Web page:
Practicing What We Preach: Is it Possible for Instruction to Reflect Research in Practice?

As we celebrate the start of a new year, we simultaneously approach the midway point of the school year. This is a great opportunity to reflect on what has been accomplished academically for our students and take stock of what might require a “reset” based on current trends.

An area of particular importance to me is the value of “intensive instruction or intensive intervention.” I refer to these concepts so often that it has become part of my vernacular on a daily basis in working with school personnel, particularly school directors. I preach it and I hear it reflected back. But do we really know what it means? What does research say about intensive instruction? Do we practice what we preach? Is it really possible for instruction to reflect research in practice?

For a review of the research, I turned to Sharon Vaughn  and Jeanne Wanzek for a summary of findings on this topic. Vaughn and Wanzek used three data sources to build a rationale for why intensive interventions are necessary for students with pervasive reading disabilities: current data on performance of students with disabilities on reading achievement measures over time; observational studies on students with reading disabilities in general and special education classrooms; and findings from intensive intervention studies for students with reading disabilities. These findings were published in the journal, Learning Disabilities Research & Practice.

It is interesting to note that research unveils a number of “non-examples” of intensive interventions in regular public schools in regards to instruction for students with pervasive reading disabilities. The result is a rather bleak picture of what is NOT happening in most typical public school settings for our most needy learners. Some highlights include:

  • The 2013 National Assessment of Educational Progress (NAEP) indicated a statistically significant decline in reading for fourth-grade students with disabilities, while reading scores for students without disabilities increased.
  • Data from the Office of Special Education Programs (OSEP) reported that by 2013, there was an increase to 60% of students with disabilities spending 80% or more of the school day in general education. During the same time period when students with disabilities reading scores were declining, they were spending MORE time in general education.
  • Results of observational data in general and special education settings yielded a number of concerns. The first concern was time engaged in reading; that is, the amount of time students with disabilities were NOT participating in reading instruction because they were off task, out of the room, or waiting.
  • Researchers observed students engaged in many non-reading activities throughout the day, even during time set aside for reading instruction.
  • Several of the synthesized studies reported special education classrooms where teachers were providing services to large groups of students with disabilities (5−19) where whole-group instruction prevailed and little individualized or differentiated instruction was observed.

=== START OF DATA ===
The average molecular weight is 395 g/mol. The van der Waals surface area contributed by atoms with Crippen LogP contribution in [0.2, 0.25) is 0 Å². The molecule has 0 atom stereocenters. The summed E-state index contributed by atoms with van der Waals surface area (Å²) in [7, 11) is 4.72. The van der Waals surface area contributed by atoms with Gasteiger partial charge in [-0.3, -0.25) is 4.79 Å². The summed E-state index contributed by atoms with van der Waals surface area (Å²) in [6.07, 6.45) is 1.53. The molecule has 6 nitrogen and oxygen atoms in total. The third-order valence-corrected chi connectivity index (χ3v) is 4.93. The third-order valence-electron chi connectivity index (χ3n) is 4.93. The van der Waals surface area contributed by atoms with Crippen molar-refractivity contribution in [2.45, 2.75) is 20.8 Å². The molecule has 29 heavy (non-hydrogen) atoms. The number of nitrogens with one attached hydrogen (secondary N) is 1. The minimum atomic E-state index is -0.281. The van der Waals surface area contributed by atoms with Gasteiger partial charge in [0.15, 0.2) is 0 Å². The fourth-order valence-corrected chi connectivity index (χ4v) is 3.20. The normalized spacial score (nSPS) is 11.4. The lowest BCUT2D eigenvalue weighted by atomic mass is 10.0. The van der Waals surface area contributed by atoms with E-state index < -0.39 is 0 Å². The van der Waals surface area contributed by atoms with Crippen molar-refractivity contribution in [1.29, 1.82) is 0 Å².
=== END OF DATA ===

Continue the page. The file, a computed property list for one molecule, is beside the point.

• Another factor was related to the quality of reading instruction. Even in the most recent studies, limited time with print was evident with little to no evidence of differentiation in engaging students in active responding based on student need.
  • Research also suggested that students received little comprehension instruction and spent large amounts of time in both general and special education settings doing seatwork and worksheets.

Further research shows that many struggling students in the primary grades respond successfully to Tier 1 and Tier 2 instruction. Yet these same researchers and others indicate that these interventions, even when implemented with fidelity, do not dramatically decrease the rate of inadequate responders to reading and math programs. Further, the success rate of older students (grades 4 and older) participating in Tier 2 interventions is less than that of primary-grade students. These students’ poor response signals a need for even more intensive instructional care. Research shows, however, that these students do NOT routinely get more intensive instruction and that providing typical special education services does not ensure an appropriate education.

It was also revealed that many students with learning disabilities receive no substantial modifications to general education curriculum or instruction. Further, there is an unfounded and naïve belief that virtually all children and youth with disabilities, including those with very serious learning problems, are helped sufficiently by the core curriculum with co-teaching, modifications to the core instructional program, or other such supports. Research has determined that few educators know how to develop and deliver intensive intervention distinctive from Tier 2 small-group tutoring. Many schools do not have the know-how to provide specialized intensive intervention and, therefore, cannot offer “full-spectrum” instruction to all students. As a result, the Office of Special Education Programs (OSEP) created the National Center on Intensive Intervention (NCII). The NCII’s goals are to provide schools with a research-backed vision of what intensive intervention looks like for students with severe learning needs.